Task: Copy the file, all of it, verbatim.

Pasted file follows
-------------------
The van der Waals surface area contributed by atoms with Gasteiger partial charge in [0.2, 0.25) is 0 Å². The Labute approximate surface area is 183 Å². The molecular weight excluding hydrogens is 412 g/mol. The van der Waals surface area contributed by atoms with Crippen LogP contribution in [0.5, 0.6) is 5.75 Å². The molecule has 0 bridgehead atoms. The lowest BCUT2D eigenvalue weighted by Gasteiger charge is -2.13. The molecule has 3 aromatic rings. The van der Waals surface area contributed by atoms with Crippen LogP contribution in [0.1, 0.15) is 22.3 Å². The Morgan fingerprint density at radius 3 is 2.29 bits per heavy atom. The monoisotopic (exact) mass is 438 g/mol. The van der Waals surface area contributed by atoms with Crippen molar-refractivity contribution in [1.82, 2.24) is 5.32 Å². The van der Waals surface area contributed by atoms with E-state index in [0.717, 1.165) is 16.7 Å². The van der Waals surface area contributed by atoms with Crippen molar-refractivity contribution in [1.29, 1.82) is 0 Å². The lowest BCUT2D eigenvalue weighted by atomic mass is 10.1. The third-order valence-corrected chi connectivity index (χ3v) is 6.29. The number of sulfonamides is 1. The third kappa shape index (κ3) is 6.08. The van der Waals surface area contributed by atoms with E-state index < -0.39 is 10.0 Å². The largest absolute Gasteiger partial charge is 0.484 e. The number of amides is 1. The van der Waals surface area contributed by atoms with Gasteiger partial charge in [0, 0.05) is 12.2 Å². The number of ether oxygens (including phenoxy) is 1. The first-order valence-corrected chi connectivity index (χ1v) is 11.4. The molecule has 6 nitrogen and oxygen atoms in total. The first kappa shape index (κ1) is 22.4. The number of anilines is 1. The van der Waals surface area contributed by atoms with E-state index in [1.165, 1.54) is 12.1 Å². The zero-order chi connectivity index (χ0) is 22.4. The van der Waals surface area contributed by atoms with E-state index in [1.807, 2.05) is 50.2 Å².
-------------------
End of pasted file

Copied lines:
The van der Waals surface area contributed by atoms with Gasteiger partial charge in [0.2, 0.25) is 0 Å². The Labute approximate surface area is 183 Å². The molecular weight excluding hydrogens is 412 g/mol. The van der Waals surface area contributed by atoms with Crippen LogP contribution in [0.5, 0.6) is 5.75 Å². The molecule has 0 bridgehead atoms. The lowest BCUT2D eigenvalue weighted by Gasteiger charge is -2.13. The molecule has 3 aromatic rings. The van der Waals surface area contributed by atoms with Crippen LogP contribution in [0.1, 0.15) is 22.3 Å². The Morgan fingerprint density at radius 3 is 2.29 bits per heavy atom. The monoisotopic (exact) mass is 438 g/mol. The van der Waals surface area contributed by atoms with Crippen molar-refractivity contribution in [1.82, 2.24) is 5.32 Å². The van der Waals surface area contributed by atoms with E-state index in [0.717, 1.165) is 16.7 Å². The van der Waals surface area contributed by atoms with Crippen molar-refractivity contribution in [1.29, 1.82) is 0 Å². The lowest BCUT2D eigenvalue weighted by atomic mass is 10.1. The third-order valence-corrected chi connectivity index (χ3v) is 6.29. The number of sulfonamides is 1. The third kappa shape index (κ3) is 6.08. The van der Waals surface area contributed by atoms with E-state index < -0.39 is 10.0 Å². The largest absolute Gasteiger partial charge is 0.484 e. The number of amides is 1. The van der Waals surface area contributed by atoms with Gasteiger partial charge in [0, 0.05) is 12.2 Å². The number of ether oxygens (including phenoxy) is 1. The first-order valence-corrected chi connectivity index (χ1v) is 11.4. The molecule has 6 nitrogen and oxygen atoms in total. The first kappa shape index (κ1) is 22.4. The number of anilines is 1. The van der Waals surface area contributed by atoms with E-state index in [1.165, 1.54) is 12.1 Å². The zero-order chi connectivity index (χ0) is 22.4. The van der Waals surface area contributed by atoms with E-state index in [1.807, 2.05) is 50.2 Å².